We must continue to be reminded of what yoga has become, in an effort to preserve its roots and allow it to flourish as it was originally intended. As practitioners (and teachers), we need to examine how we behave, both on and off the mat, to ensure we are honoring (and not appropriating) yoga. I have been working on holding myself accountable within the yoga-sphere and believe me: I have a lot of work to do.
With all of that said, it’s time for some reflection.
Reflection: What are your thoughts about the deeper meanings of yoga? From what you’ve learned thus far, do you feel drawn to the true essence of a life of yoga? What, so far, might not be resonating with you?
References and Other Resources
Shruti and Smriti: Some Issues in the Re-emergence of Indian Traditional Knowledge, written by P. K. Gautam
I’m ending this month’s post where yoga began: with OM, but more appropriately, AUM.
AUM, among many other meanings, is said to be the first human sound. AUM is considered the very first primordial sound; a mantra with tone, and others followed thereafter as a way of both connecting to and passing on wisdom and knowledge.
The first time I learned about the meaning of AUM was while reading Sri Swami Satchidananda’s The Yoga Sutras of Patanjali. His interpretation was so powerful and still buzzes through my bones today. I’ll share a small excerpt here:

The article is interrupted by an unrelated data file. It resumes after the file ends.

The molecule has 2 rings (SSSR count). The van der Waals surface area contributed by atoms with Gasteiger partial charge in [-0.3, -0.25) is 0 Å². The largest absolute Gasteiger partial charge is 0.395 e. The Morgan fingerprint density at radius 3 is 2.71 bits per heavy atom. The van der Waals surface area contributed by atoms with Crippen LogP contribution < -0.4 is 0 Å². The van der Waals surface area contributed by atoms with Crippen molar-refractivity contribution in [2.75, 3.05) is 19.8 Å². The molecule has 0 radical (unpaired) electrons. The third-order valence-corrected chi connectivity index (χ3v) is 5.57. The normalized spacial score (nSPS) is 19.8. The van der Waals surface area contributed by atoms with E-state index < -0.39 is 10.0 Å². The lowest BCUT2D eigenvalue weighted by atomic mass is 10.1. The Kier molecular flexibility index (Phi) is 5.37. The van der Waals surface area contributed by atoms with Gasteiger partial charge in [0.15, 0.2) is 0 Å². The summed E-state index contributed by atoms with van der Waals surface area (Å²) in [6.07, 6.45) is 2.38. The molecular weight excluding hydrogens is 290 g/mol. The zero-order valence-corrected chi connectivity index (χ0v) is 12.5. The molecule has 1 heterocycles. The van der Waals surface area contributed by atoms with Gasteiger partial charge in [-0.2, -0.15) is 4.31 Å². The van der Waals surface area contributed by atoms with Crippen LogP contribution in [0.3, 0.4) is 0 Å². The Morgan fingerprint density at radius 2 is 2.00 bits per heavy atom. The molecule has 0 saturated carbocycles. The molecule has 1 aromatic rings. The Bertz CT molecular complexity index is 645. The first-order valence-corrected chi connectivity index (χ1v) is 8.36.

“The name OM can be split into three letters: A, U, and M. Every language begins with the letter A or “ah.” A is pronounced by simply opening the mouth and making a sound. That sound is produced in the throat where the tongue is rooted. So audible sound begins with A. Then, as the sound comes forward between the tongue and the palate up to the lips, U or ‘oo’ is produced. Then, closing the lips produces the M. So the creation is A, the preservation is U, and the culmination is M. A-U-M includes the entire process of sound, and all other sounds are contained in it. After the verbal sound ends there is still a vibration. That is the unspoken, or anahata sound, which is always in you even before saying the A and after finishing M. It is heard only when all other sounds cease. Even thinking creates a sound, because thought itself is a form of speaking. By thinking, you distort the original sound that transcends the beginning, continuation, and end of the OM sound. To listen to that sound, you have to keep your mind quiet, stop the thinking process, and dive within” (The Yoga Sutras of Patanjali by Sri Swami Satchidananda).